Michael Owen’s decision to retire at the end of the season has been met with admiration from all corners of the football world, with ex-coaches, teammates and fellow professionals quick to congratulate the former England forward on an excellent career.
The Stoke striker will go down as one of the most clinical marksmen to grace the English game, and despite injury problems that have hampered him since his early days, Owen has been at the top of his profession for fifteen years, scoring 246 career goals in the process.
"He is in the top four of our greatest ever finishers, along with Jimmy Greaves, Gary Lineker and Alan Shearer," claimed Glenn Hoddle, the man who gave Owen his England debut.
"He was a baby-faced assassin. His finishing was amazing for a young man. He had that coolness in the penalty box. Some players get anxious but he seemed to get calmer and calmer.”
Hoddle chose Owen for his 1998 World Cup squad and his faith in the young Liverpool striker was vindicated on a hazy night in St Étienne. It is a moment that will be forever etched in the memory of spectating England fans, and the flashback of his wonder goal against Argentina is a cherished memory for the ex-England coach: "It was such a wonderful way to announce himself to the world".
Owen would go on to score 40 goals in 89 games for his country, making him the fourth-greatest England goalscorer, just nine behind Bobby Charlton. Despite frustration at major tournaments, wonderful moments were still had wearing the Three Lions. Apart from his lauded individual effort at France ’98, his hat trick during a 5-1 rout of Germany was the pick of his England performances. His coach at the time, Sven-Goran Erikkson, has fond memories of working with him:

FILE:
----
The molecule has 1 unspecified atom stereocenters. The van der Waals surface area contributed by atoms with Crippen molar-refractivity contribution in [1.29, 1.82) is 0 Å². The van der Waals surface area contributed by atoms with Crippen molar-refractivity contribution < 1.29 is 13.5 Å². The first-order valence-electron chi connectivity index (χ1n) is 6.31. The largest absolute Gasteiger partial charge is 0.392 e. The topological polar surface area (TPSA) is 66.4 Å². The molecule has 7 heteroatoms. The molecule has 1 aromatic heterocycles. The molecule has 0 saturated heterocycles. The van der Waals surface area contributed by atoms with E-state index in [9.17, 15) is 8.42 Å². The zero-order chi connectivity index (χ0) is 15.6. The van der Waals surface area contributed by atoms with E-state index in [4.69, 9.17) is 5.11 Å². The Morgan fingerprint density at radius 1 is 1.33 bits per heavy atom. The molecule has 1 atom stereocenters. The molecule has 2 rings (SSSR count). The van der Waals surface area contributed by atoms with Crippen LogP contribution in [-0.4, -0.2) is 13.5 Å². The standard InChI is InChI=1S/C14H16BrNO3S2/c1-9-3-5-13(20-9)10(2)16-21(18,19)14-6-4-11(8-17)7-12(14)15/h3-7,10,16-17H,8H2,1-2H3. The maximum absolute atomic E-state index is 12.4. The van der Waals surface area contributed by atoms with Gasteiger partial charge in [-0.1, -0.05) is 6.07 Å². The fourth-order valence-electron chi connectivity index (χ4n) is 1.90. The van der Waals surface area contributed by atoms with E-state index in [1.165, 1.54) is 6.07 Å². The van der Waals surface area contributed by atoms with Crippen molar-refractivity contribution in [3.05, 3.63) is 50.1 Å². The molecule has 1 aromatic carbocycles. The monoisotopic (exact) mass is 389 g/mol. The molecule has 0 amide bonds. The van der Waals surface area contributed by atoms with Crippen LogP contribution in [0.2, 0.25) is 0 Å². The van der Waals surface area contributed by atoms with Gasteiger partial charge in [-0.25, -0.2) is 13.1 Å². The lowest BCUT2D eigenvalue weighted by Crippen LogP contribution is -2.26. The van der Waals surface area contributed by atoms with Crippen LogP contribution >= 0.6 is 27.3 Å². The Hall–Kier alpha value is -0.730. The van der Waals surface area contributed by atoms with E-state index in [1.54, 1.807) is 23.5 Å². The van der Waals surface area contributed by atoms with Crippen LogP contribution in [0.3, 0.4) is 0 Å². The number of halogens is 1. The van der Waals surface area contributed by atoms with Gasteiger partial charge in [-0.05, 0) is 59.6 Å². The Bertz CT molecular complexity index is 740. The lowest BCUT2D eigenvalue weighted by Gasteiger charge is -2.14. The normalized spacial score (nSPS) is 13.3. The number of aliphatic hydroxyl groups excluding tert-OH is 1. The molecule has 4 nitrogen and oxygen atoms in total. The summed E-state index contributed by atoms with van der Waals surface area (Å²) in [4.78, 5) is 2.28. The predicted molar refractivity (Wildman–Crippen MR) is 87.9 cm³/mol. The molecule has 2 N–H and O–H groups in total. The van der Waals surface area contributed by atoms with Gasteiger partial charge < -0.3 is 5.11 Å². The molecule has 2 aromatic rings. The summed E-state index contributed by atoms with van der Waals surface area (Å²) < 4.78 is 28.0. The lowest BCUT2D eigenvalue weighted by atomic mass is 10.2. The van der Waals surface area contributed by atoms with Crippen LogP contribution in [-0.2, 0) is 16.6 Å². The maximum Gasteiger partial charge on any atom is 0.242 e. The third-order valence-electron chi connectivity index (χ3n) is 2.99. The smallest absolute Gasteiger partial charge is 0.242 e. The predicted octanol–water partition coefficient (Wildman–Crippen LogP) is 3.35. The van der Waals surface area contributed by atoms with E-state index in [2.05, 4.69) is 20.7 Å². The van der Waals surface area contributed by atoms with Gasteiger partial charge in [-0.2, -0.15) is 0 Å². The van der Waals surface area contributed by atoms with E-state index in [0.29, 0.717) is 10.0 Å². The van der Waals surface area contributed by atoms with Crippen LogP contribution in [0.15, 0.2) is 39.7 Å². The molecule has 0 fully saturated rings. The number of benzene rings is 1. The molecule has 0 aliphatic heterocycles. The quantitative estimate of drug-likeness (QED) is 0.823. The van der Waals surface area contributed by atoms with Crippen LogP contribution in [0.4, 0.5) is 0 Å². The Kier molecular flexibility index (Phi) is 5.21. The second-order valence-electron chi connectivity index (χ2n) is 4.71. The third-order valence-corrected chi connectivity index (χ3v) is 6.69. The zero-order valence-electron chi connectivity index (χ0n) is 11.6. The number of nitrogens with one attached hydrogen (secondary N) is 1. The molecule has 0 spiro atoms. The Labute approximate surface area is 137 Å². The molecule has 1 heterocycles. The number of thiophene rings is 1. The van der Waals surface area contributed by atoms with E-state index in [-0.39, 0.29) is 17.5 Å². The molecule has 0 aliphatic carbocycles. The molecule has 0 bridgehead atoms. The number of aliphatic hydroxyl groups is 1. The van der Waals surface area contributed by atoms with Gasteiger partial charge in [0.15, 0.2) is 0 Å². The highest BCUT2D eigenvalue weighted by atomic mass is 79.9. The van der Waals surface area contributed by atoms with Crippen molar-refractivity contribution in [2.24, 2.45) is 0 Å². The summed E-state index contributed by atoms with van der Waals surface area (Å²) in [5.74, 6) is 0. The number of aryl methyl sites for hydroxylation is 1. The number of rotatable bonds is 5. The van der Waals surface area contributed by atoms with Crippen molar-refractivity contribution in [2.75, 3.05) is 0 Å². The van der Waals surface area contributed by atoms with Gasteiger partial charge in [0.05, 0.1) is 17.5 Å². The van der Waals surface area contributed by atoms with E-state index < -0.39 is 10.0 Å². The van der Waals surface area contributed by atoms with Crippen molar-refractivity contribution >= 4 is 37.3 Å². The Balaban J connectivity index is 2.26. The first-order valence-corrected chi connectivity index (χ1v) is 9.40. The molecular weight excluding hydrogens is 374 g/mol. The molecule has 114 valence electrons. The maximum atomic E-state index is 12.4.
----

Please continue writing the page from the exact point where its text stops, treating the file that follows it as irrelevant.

"First of all he's a fantastic man and professional. You never had any problems with Michael Owen, on the pitch or off the pitch. He was always professional in his way, and you knew if you had him in your team he's a danger and he can score the winning goal.
"The only problem with Michael Owen was his injuries and it's been going on for a long, long time. He's been unlucky because he couldn't work as hard as he wanted and he missed too many games,” the Swede continues.
"That's a pity for him, a pity for England, a pity for the clubs he played for and the pity for football."
As expected, Twitter was awash with well-wishing from fans, players and journalists. Owen’s fox-in-the-box predecessor, Gary Lineker, led the tributes: “One of England’s greatest goalscorers and a good bloke too. Wish him well”.Reuse content